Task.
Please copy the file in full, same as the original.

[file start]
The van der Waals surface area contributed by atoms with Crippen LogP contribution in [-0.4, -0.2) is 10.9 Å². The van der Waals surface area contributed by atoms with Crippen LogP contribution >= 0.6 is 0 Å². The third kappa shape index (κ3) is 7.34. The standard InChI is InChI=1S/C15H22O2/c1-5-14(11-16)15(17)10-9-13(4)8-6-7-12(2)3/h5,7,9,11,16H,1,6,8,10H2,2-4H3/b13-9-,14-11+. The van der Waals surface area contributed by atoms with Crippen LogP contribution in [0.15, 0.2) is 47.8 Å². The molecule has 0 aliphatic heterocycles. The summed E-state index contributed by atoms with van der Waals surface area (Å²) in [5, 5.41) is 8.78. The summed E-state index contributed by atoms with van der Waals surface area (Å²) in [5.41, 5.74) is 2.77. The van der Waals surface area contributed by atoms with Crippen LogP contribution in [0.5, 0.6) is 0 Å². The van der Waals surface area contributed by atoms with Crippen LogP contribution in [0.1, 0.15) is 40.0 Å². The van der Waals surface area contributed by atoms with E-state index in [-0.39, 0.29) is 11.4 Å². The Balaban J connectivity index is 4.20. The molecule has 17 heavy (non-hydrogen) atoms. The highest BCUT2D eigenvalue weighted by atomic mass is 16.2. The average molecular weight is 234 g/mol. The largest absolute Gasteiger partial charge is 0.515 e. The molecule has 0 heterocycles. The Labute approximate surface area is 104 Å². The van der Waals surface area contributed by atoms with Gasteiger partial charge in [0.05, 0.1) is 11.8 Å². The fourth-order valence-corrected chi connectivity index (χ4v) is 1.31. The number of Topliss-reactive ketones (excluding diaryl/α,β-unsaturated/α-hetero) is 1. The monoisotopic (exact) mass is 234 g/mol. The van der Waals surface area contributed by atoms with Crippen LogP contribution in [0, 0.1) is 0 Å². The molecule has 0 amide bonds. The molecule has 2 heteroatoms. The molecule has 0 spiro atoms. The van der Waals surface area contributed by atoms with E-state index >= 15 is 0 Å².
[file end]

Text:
The van der Waals surface area contributed by atoms with Crippen LogP contribution in [-0.4, -0.2) is 10.9 Å². The van der Waals surface area contributed by atoms with Crippen LogP contribution >= 0.6 is 0 Å². The third kappa shape index (κ3) is 7.34. The standard InChI is InChI=1S/C15H22O2/c1-5-14(11-16)15(17)10-9-13(4)8-6-7-12(2)3/h5,7,9,11,16H,1,6,8,10H2,2-4H3/b13-9-,14-11+. The van der Waals surface area contributed by atoms with Crippen LogP contribution in [0.15, 0.2) is 47.8 Å². The molecule has 0 aliphatic heterocycles. The summed E-state index contributed by atoms with van der Waals surface area (Å²) in [5, 5.41) is 8.78. The summed E-state index contributed by atoms with van der Waals surface area (Å²) in [5.41, 5.74) is 2.77. The van der Waals surface area contributed by atoms with Crippen LogP contribution in [0.5, 0.6) is 0 Å². The van der Waals surface area contributed by atoms with Crippen LogP contribution in [0.1, 0.15) is 40.0 Å². The van der Waals surface area contributed by atoms with E-state index in [-0.39, 0.29) is 11.4 Å². The Balaban J connectivity index is 4.20. The molecule has 17 heavy (non-hydrogen) atoms. The highest BCUT2D eigenvalue weighted by atomic mass is 16.2. The average molecular weight is 234 g/mol. The largest absolute Gasteiger partial charge is 0.515 e. The molecule has 0 heterocycles. The Labute approximate surface area is 104 Å². The van der Waals surface area contributed by atoms with Gasteiger partial charge in [0.05, 0.1) is 11.8 Å². The fourth-order valence-corrected chi connectivity index (χ4v) is 1.31. The number of Topliss-reactive ketones (excluding diaryl/α,β-unsaturated/α-hetero) is 1. The monoisotopic (exact) mass is 234 g/mol. The van der Waals surface area contributed by atoms with Crippen LogP contribution in [0, 0.1) is 0 Å². The molecule has 0 amide bonds. The molecule has 2 heteroatoms. The molecule has 0 spiro atoms. The van der Waals surface area contributed by atoms with E-state index >= 15 is 0 Å².